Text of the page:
Computerization creates other privacy risks that are only now becoming apparent. Take the case of those dictation services in India. What if an employee of the Indian transcription firm recognized the name of one of the people whose medical charts were being transcribed and decided to sell this information to an American tabloid newspaper? Even assuming that the leak could be traced back to that employee, it is hard to imagine how the employee could be adequately punished.
But computerization also opens up the possibility for improved patient confidentiality. The person in India doesn't need to know the true name of the individual whose medical records are being transcribed—a code number would work just fine. And instead of making that code number the patient's Social Security number, make it a case number, or the time of day the patient was seen, or some other kind of code generated by the admitting hospital. The records being transcribed could essentially be anonymous—at least from the point of view of the person in India.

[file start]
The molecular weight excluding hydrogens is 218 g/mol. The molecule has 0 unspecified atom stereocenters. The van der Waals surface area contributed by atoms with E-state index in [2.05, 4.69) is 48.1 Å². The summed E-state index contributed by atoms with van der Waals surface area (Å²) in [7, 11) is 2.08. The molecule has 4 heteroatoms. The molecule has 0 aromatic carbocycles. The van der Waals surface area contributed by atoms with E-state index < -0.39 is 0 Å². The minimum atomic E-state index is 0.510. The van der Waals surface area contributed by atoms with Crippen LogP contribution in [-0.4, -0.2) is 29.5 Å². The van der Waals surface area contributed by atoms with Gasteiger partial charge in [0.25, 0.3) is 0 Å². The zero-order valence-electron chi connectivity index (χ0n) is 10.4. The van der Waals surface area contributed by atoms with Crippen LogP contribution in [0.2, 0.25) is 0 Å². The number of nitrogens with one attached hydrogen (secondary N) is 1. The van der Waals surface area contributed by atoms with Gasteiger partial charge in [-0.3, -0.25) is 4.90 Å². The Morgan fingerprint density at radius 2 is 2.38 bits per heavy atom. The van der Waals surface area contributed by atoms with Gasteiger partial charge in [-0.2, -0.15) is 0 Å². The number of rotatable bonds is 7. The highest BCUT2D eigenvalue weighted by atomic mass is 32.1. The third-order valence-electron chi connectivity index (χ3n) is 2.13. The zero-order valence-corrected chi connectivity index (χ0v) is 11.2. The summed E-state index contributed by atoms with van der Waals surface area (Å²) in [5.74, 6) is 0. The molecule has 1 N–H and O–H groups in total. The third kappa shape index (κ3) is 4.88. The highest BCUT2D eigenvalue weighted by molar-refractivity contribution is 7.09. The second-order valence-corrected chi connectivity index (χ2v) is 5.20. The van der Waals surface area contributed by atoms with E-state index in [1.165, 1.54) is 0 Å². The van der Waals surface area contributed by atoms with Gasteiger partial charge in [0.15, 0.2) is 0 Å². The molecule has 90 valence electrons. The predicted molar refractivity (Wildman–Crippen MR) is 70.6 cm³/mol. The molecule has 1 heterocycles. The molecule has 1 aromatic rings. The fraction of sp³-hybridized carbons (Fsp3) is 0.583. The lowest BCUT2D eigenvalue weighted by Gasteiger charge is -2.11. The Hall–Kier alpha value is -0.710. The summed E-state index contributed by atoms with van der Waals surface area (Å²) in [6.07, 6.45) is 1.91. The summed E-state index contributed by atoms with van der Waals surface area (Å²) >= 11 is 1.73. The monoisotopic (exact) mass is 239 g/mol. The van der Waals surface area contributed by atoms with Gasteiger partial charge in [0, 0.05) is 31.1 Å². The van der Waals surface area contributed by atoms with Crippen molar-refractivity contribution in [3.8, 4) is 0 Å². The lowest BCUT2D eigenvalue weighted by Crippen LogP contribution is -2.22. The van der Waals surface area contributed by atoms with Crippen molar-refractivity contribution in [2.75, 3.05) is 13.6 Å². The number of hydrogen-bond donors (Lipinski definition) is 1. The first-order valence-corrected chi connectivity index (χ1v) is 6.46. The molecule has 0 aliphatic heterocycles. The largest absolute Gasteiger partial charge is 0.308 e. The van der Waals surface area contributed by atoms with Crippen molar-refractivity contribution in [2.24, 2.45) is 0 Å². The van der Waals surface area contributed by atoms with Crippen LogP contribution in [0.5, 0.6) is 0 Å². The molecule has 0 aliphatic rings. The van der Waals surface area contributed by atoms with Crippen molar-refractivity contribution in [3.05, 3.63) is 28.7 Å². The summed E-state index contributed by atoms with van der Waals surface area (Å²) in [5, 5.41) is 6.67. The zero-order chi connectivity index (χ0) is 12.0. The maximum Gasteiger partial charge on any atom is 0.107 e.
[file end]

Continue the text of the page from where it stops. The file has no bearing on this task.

The ability of computers to shield identity and hide information is perhaps one of the reasons that a slim majority (53%) of hospital CEOs think that computers will actually strengthen patient confidentiality. Among insurance company CEOs, the majority is even higher—61%, compared with 35% who think computers will harm confidentiality.
Why the disparity between the CEOs and the doctors? Probably because the CEOs know what is possible with information ...